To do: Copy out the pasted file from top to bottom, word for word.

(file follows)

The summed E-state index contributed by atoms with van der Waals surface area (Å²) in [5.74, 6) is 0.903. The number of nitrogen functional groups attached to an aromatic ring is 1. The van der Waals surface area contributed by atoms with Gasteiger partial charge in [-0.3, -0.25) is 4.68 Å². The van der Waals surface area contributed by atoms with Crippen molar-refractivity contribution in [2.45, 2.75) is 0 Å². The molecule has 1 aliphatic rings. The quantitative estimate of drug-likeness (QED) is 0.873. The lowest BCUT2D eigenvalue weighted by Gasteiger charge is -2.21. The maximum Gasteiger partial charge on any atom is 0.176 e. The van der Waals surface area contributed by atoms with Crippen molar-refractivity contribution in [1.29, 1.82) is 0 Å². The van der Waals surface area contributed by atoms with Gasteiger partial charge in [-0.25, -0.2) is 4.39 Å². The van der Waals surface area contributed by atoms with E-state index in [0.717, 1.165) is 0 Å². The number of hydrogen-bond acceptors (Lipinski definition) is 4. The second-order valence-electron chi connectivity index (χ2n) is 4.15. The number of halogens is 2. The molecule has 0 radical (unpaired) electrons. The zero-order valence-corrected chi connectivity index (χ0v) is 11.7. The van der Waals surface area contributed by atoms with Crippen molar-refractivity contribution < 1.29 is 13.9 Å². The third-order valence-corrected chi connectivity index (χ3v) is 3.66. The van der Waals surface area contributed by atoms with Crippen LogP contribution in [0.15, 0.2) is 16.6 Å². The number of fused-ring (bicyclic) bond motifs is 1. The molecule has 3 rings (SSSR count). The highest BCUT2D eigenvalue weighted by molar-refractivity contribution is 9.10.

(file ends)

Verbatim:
The summed E-state index contributed by atoms with van der Waals surface area (Å²) in [5.74, 6) is 0.903. The number of nitrogen functional groups attached to an aromatic ring is 1. The van der Waals surface area contributed by atoms with Gasteiger partial charge in [-0.3, -0.25) is 4.68 Å². The van der Waals surface area contributed by atoms with Crippen molar-refractivity contribution in [2.45, 2.75) is 0 Å². The molecule has 1 aliphatic rings. The quantitative estimate of drug-likeness (QED) is 0.873. The lowest BCUT2D eigenvalue weighted by Gasteiger charge is -2.21. The maximum Gasteiger partial charge on any atom is 0.176 e. The van der Waals surface area contributed by atoms with Crippen molar-refractivity contribution in [1.29, 1.82) is 0 Å². The van der Waals surface area contributed by atoms with Gasteiger partial charge in [-0.25, -0.2) is 4.39 Å². The van der Waals surface area contributed by atoms with E-state index in [0.717, 1.165) is 0 Å². The number of hydrogen-bond acceptors (Lipinski definition) is 4. The second-order valence-electron chi connectivity index (χ2n) is 4.15. The number of halogens is 2. The molecule has 0 radical (unpaired) electrons. The zero-order valence-corrected chi connectivity index (χ0v) is 11.7. The van der Waals surface area contributed by atoms with Crippen molar-refractivity contribution < 1.29 is 13.9 Å². The third-order valence-corrected chi connectivity index (χ3v) is 3.66. The van der Waals surface area contributed by atoms with Crippen LogP contribution in [0.15, 0.2) is 16.6 Å². The number of fused-ring (bicyclic) bond motifs is 1. The molecule has 3 rings (SSSR count). The highest BCUT2D eigenvalue weighted by molar-refractivity contribution is 9.10.